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Old 11 July 2006, 16:32   #6
Oli_HD
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Join Date: Jul 2006
Location: Aldgate, London / England
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Quote:
Originally Posted by keropi
how sure is that? I seem to remember it needed a "layer" of some sorts for 68k code...
Short answer:
as standard it isnt compatiable enough to run a 68K os (Although a Coldfire OS would run on a 68K), the missing instructions need emulating in an oxypatcher like way, which is done in software.

All common instructions are present in the V4, its only the little used ones that are not, so the performance hit should be minimal.

Long bit of boring history as I see it:

Near the end of the 68K development a lot of people were still using the oroginal 68000 due to its price.
Motorola decided to set about making a cut down, cost reduced version of the 68000. To do this they removed a lot of the less comonly used 68K instructions, making a much simpler CPU which could be clocked higher.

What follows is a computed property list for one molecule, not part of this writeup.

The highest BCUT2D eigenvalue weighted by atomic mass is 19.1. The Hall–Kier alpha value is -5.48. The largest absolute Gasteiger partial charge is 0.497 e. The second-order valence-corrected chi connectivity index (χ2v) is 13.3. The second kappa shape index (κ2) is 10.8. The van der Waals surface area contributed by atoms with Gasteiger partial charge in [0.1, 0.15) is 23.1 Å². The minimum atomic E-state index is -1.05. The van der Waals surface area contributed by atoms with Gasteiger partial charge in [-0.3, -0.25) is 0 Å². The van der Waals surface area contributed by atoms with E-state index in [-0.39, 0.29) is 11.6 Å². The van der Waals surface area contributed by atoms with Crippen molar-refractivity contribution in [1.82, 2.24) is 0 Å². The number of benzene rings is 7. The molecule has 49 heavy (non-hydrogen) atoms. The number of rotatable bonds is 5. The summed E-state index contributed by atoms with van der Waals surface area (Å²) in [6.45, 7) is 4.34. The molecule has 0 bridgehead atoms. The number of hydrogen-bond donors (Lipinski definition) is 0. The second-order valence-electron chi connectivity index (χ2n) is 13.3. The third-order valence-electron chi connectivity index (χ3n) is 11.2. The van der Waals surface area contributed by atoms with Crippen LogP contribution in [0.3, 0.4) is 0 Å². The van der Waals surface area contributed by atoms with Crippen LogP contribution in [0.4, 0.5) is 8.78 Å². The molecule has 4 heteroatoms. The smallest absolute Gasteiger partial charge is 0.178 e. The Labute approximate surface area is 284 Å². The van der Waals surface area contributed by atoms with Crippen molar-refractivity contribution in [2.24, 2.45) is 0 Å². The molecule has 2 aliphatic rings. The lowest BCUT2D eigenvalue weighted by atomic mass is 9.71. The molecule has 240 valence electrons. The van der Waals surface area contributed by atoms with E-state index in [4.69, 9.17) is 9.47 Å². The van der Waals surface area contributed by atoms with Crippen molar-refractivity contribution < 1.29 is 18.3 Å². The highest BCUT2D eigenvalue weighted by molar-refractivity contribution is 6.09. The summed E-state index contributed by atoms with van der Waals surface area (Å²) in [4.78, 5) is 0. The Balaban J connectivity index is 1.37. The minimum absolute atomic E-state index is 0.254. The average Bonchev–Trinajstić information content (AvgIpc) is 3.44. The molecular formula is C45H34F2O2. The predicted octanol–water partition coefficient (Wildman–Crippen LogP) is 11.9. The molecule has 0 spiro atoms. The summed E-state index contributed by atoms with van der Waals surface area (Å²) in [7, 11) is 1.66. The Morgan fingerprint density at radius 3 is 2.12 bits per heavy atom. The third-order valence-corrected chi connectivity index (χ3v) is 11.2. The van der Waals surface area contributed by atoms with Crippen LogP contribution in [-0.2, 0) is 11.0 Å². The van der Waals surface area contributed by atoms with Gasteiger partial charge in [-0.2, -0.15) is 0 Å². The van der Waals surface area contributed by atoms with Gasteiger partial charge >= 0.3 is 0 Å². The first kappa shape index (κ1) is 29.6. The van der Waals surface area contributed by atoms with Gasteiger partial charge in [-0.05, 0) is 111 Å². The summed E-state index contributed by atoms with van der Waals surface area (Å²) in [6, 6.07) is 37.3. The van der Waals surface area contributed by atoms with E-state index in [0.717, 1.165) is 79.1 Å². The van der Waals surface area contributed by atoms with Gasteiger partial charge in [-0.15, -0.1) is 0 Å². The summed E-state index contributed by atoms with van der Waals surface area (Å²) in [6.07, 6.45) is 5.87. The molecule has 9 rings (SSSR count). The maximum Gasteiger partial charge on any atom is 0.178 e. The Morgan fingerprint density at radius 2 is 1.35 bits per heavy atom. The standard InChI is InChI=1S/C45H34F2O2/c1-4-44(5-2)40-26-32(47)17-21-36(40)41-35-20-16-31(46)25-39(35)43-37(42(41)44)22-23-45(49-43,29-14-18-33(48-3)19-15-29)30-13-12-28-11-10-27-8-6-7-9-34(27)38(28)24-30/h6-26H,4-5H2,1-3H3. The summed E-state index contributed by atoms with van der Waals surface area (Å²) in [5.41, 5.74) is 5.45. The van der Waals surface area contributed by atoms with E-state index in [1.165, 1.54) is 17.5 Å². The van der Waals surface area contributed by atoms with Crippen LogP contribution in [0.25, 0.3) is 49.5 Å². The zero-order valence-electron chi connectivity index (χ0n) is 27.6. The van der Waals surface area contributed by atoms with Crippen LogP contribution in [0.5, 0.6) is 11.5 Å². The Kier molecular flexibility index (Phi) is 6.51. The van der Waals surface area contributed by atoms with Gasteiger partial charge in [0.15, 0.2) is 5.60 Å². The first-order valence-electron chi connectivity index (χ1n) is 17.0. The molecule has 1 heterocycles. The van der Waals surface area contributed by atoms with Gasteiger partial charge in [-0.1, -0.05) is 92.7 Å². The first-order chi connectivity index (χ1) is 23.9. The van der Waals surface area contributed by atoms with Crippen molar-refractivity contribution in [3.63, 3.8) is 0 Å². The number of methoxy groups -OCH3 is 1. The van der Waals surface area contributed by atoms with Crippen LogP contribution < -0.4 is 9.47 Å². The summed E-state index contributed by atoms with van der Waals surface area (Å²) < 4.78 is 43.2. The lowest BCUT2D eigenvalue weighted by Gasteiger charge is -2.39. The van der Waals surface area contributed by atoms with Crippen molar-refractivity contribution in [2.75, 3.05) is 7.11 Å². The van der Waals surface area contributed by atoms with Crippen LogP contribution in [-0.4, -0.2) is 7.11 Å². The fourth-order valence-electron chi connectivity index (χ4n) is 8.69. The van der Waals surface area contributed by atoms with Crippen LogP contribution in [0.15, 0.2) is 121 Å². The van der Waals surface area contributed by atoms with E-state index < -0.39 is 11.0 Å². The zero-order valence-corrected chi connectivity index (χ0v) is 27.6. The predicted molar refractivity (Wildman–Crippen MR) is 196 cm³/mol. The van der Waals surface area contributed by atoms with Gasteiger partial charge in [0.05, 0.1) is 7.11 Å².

Since the introduction of the Coldfire they have been improving the core with more and more advanced features (As production costs fell I guess) and with the V3 it was reaching the stage of a 68020 EC CPU. (There was an Amiga project that was to use two or more V3 Coldfires together to get a machine faster than the 68060... it didnt go to well although the site did say they had prototypes)

The V4 finally got to a stage where the speed is worth the hit caused by the missing instructions having to be emulated... hence my project. :-)

The coldfire (since the V2?) has had an instruction trap which is a hardware module designed to catch illegal instructions (like unsupported 68K ones) and pass them to a software program which converts them in to a string of coldfire instructions that do the same thing, passes it back to the CPU core where it gets on with executing the (now coldfire native) program.
This module means a good amount of 68K compatability can be gained. Freescale (Motorola) say that most programs "should" not need to be ported if that software/trap is used but that waits to be seen.
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